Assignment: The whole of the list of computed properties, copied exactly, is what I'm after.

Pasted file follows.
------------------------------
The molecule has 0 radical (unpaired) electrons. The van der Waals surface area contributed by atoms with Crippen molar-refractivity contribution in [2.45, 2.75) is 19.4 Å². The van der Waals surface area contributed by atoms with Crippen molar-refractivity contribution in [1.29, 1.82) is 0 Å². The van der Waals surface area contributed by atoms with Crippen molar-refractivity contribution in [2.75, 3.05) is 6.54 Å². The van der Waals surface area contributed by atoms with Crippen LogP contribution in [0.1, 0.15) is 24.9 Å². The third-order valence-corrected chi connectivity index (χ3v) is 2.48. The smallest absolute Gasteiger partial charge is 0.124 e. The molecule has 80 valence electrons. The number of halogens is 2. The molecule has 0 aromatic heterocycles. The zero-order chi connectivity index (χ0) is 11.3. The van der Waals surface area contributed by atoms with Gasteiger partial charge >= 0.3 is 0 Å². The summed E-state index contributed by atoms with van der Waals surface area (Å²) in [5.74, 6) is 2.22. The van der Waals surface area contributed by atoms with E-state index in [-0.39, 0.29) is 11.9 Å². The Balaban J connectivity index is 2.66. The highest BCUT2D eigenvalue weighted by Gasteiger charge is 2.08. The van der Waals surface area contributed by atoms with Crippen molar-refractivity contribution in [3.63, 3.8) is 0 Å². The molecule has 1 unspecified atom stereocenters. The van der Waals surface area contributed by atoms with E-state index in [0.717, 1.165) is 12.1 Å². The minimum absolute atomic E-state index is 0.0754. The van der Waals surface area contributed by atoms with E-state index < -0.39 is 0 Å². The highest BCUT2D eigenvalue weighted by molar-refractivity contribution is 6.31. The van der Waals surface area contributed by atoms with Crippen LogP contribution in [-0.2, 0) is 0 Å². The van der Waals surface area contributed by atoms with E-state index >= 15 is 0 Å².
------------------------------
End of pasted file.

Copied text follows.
The molecule has 0 radical (unpaired) electrons. The van der Waals surface area contributed by atoms with Crippen molar-refractivity contribution in [2.45, 2.75) is 19.4 Å². The van der Waals surface area contributed by atoms with Crippen molar-refractivity contribution in [1.29, 1.82) is 0 Å². The van der Waals surface area contributed by atoms with Crippen molar-refractivity contribution in [2.75, 3.05) is 6.54 Å². The van der Waals surface area contributed by atoms with Crippen LogP contribution in [0.1, 0.15) is 24.9 Å². The third-order valence-corrected chi connectivity index (χ3v) is 2.48. The smallest absolute Gasteiger partial charge is 0.124 e. The molecule has 80 valence electrons. The number of halogens is 2. The molecule has 0 aromatic heterocycles. The zero-order chi connectivity index (χ0) is 11.3. The van der Waals surface area contributed by atoms with Gasteiger partial charge >= 0.3 is 0 Å². The summed E-state index contributed by atoms with van der Waals surface area (Å²) in [5.74, 6) is 2.22. The van der Waals surface area contributed by atoms with E-state index in [-0.39, 0.29) is 11.9 Å². The Balaban J connectivity index is 2.66. The highest BCUT2D eigenvalue weighted by Gasteiger charge is 2.08. The van der Waals surface area contributed by atoms with Crippen molar-refractivity contribution in [3.63, 3.8) is 0 Å². The molecule has 1 unspecified atom stereocenters. The van der Waals surface area contributed by atoms with E-state index in [0.717, 1.165) is 12.1 Å². The minimum absolute atomic E-state index is 0.0754. The van der Waals surface area contributed by atoms with E-state index < -0.39 is 0 Å². The highest BCUT2D eigenvalue weighted by molar-refractivity contribution is 6.31. The van der Waals surface area contributed by atoms with Crippen LogP contribution in [-0.2, 0) is 0 Å². The van der Waals surface area contributed by atoms with E-state index >= 15 is 0 Å².